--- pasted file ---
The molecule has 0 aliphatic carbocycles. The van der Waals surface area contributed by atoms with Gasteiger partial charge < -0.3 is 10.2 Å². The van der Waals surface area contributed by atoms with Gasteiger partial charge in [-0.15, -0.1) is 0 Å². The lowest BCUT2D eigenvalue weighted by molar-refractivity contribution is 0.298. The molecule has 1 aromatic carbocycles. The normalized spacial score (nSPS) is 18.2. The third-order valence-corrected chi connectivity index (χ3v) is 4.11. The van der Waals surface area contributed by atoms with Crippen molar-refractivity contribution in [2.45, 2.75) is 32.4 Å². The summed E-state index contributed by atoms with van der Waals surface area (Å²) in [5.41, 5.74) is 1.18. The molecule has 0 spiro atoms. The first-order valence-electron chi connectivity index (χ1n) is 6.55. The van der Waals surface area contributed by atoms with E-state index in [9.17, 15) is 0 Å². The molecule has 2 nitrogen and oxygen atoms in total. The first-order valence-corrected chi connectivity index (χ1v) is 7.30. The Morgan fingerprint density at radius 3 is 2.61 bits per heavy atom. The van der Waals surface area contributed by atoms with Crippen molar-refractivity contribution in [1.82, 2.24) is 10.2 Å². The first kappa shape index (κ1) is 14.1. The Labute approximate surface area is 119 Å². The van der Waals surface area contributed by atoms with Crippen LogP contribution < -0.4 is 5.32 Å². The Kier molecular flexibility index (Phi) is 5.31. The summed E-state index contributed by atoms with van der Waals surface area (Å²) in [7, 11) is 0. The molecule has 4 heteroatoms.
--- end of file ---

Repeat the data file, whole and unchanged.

The molecule has 0 aliphatic carbocycles. The van der Waals surface area contributed by atoms with Gasteiger partial charge < -0.3 is 10.2 Å². The van der Waals surface area contributed by atoms with Gasteiger partial charge in [-0.15, -0.1) is 0 Å². The lowest BCUT2D eigenvalue weighted by molar-refractivity contribution is 0.298. The molecule has 1 aromatic carbocycles. The normalized spacial score (nSPS) is 18.2. The third-order valence-corrected chi connectivity index (χ3v) is 4.11. The van der Waals surface area contributed by atoms with Crippen molar-refractivity contribution in [2.45, 2.75) is 32.4 Å². The summed E-state index contributed by atoms with van der Waals surface area (Å²) in [5.41, 5.74) is 1.18. The molecule has 0 spiro atoms. The first-order valence-electron chi connectivity index (χ1n) is 6.55. The van der Waals surface area contributed by atoms with E-state index in [9.17, 15) is 0 Å². The molecule has 2 nitrogen and oxygen atoms in total. The first-order valence-corrected chi connectivity index (χ1v) is 7.30. The Morgan fingerprint density at radius 3 is 2.61 bits per heavy atom. The van der Waals surface area contributed by atoms with Crippen molar-refractivity contribution in [1.82, 2.24) is 10.2 Å². The first kappa shape index (κ1) is 14.1. The Labute approximate surface area is 119 Å². The van der Waals surface area contributed by atoms with Crippen LogP contribution < -0.4 is 5.32 Å². The Kier molecular flexibility index (Phi) is 5.31. The summed E-state index contributed by atoms with van der Waals surface area (Å²) in [7, 11) is 0. The molecule has 4 heteroatoms.